- and dietary counselling at current intensity in New Zealand to reduce sodium intake, applied every year over the remainder of the population aged 35+ years in 2011 lifespan, with intervention effectiveness (i.e. individual’s change in dietary salt intake) lasting 3 years, then decaying to nill effect within another three years.†
Two key findings stand out from this graph. First, there is massive variation in health gain between the two dietary salt interventions: 61,700 QALYs gained for a mandatory 25% salt reduction in breads, processed meats and sauces, compared to only 200 QALYs for the dietary counselling intervention. It is interesting to reflect that policy-making attention is often directed to counselling interventions to change individual behaviour, rather than structural interventions like changing the formulation of processed food. Second, CRC screening has large health gains at around 100,000 QALYs gained. It is certainly overdue that CRC screening is rolled out in New Zealand (though elsewhere we discuss that this intervention is unlikely to address inequalities reduction, an important health sector goal).
Of note, the mandatory salt reduction intervention incurs up-front investment in changing food manufacturing in 2011, with dietary benefits sustained into the future. The dietary counselling intervention also incurs an up-front investment to support dietitians and other professionals, but the benefits are lost over time, as the food environment remains unchanged and the changes in behaviour decay or wear off. Such is the nature of comparing interventions – you need to pay attention to both the specification of the intervention (in this case one with sustained benefits versus one with decaying benefits over time) and the comparator (both ‘do nothing’, so no comparability problems here). However, even if there was no decay in the effectiveness of the counselling intervention for the individuals receiving it, it would not have achieved anywhere near the health gains of mandatory salt reduction in these processed foods. But the figure above still makes a valid comparison given the intervention specifications.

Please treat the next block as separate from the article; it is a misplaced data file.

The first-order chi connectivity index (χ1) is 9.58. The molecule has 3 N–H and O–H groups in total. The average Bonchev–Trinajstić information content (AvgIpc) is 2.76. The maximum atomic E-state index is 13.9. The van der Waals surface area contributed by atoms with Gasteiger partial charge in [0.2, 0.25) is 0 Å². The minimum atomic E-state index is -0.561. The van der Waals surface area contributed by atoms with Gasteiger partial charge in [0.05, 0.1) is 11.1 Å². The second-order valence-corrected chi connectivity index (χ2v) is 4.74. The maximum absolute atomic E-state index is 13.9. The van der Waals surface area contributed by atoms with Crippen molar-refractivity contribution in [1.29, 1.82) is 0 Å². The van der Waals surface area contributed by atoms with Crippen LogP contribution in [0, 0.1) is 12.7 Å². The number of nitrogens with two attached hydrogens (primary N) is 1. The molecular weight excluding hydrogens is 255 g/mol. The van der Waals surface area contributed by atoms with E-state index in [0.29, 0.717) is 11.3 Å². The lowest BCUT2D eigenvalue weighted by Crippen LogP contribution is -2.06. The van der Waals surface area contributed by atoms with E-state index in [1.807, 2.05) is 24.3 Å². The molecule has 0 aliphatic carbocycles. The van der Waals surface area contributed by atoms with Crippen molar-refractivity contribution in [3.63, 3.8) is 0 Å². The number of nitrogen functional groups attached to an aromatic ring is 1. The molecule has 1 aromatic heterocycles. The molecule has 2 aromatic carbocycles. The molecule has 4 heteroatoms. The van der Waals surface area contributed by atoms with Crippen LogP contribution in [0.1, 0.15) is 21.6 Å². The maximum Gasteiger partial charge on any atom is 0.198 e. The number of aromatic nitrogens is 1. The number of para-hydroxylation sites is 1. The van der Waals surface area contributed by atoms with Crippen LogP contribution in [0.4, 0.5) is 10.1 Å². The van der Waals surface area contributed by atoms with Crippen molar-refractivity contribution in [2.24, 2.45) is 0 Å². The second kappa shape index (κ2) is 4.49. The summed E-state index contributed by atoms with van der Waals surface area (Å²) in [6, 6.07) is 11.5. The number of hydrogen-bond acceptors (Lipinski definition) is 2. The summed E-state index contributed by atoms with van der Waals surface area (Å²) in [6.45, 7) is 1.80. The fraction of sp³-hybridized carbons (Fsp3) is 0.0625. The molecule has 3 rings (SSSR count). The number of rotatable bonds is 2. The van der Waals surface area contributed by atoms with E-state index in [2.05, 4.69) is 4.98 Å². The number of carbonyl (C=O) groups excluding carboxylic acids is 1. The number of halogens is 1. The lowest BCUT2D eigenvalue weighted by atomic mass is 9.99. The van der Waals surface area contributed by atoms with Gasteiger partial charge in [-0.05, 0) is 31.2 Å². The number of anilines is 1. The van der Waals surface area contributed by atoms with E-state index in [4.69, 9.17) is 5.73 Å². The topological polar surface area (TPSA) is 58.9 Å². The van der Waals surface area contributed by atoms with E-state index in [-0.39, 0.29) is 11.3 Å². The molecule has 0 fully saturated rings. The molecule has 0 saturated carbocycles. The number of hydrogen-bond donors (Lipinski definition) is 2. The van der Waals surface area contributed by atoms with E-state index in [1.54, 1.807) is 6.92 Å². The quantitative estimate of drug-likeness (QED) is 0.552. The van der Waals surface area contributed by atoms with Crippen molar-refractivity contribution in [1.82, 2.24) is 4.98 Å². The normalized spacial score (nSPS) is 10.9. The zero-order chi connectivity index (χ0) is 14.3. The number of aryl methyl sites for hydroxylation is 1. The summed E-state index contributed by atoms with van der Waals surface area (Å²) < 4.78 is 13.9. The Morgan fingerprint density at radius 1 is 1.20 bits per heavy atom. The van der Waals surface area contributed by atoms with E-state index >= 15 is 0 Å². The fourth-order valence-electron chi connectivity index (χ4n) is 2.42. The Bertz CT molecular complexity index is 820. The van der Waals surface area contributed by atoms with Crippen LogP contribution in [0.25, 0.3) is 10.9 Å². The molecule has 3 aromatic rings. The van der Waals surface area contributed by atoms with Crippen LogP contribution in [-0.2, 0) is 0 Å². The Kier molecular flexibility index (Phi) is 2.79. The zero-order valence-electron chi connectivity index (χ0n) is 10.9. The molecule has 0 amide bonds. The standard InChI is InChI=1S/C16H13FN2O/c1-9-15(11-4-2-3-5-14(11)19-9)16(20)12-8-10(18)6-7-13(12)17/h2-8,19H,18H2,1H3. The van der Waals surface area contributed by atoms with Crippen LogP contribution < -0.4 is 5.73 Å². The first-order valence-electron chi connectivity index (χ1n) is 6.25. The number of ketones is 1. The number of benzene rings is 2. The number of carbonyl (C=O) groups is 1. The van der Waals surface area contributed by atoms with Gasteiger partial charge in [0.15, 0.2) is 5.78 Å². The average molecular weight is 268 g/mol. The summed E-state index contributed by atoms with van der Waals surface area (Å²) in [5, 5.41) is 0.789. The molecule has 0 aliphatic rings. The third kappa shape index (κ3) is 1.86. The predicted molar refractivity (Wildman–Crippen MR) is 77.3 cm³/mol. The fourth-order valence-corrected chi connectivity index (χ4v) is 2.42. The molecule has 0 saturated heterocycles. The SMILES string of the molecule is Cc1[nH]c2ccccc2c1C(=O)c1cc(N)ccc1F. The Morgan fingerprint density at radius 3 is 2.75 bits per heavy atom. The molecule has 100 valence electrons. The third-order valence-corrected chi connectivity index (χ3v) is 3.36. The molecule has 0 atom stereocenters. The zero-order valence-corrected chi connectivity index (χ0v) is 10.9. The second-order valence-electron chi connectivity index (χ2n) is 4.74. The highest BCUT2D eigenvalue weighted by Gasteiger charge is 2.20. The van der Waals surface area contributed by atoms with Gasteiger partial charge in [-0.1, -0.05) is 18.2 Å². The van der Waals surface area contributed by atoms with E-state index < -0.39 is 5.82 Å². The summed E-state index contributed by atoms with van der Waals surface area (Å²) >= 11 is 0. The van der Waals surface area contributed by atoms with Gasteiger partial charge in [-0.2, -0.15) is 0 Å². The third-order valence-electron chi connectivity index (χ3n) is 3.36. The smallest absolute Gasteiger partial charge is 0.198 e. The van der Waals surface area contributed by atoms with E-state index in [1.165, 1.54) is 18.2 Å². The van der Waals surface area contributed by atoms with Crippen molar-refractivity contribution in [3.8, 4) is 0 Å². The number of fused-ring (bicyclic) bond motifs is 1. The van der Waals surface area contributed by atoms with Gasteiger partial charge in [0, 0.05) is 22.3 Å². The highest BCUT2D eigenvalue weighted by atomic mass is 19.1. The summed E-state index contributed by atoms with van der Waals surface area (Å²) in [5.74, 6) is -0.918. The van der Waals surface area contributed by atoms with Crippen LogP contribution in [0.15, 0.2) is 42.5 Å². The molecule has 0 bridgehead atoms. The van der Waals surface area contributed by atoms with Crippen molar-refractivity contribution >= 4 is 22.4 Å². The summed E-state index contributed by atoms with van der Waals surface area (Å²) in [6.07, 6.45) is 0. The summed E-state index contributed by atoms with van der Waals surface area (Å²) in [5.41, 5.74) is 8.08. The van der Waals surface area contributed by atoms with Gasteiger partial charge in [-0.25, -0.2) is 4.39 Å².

Grasping health gain
It is our contention that health researchers and advocates, let alone policy-makers and the general public, struggle to conceptualise the differing magnitude of health gain from different interventions. We want to help address that. Hence developing our league table tool. We can provide information to better inform discussions about which interventions should be put on the table of policy-makers, and also which might be prioritised for further research efforts.
This is the first in a series of blogs that will examine QALY gains, and the health system costs, and the cost per QALY gained, of many interventions that have now been modelled in the BODE3 programme. We will do this by walking step by step through our just launched BODE3 Interactive League Table in a blog next week.
In the coming weeks we will tease out differences between treatments and prevention, and differences between targeted and population-wide interventions. We will also introduce concepts and outputs that will be featured in updates of the interactive league table, for example the ability to compare QALYs and costs per person eligible for an intervention – it makes a big difference if comparing an intervention that 100 people a year are eligible for compared to the entire New Zealand population!
† The QALYs accrued for all three interventions are for those aged 35+ years in 2011, over the remainder of their lifespans. Of note, other evaluations by BODE3 and at the BODE3 league table have varying eligible populations, e.g. the tobacco interventions are (usually) the entire population alive in 2011 to allow for impacts on smoking uptake.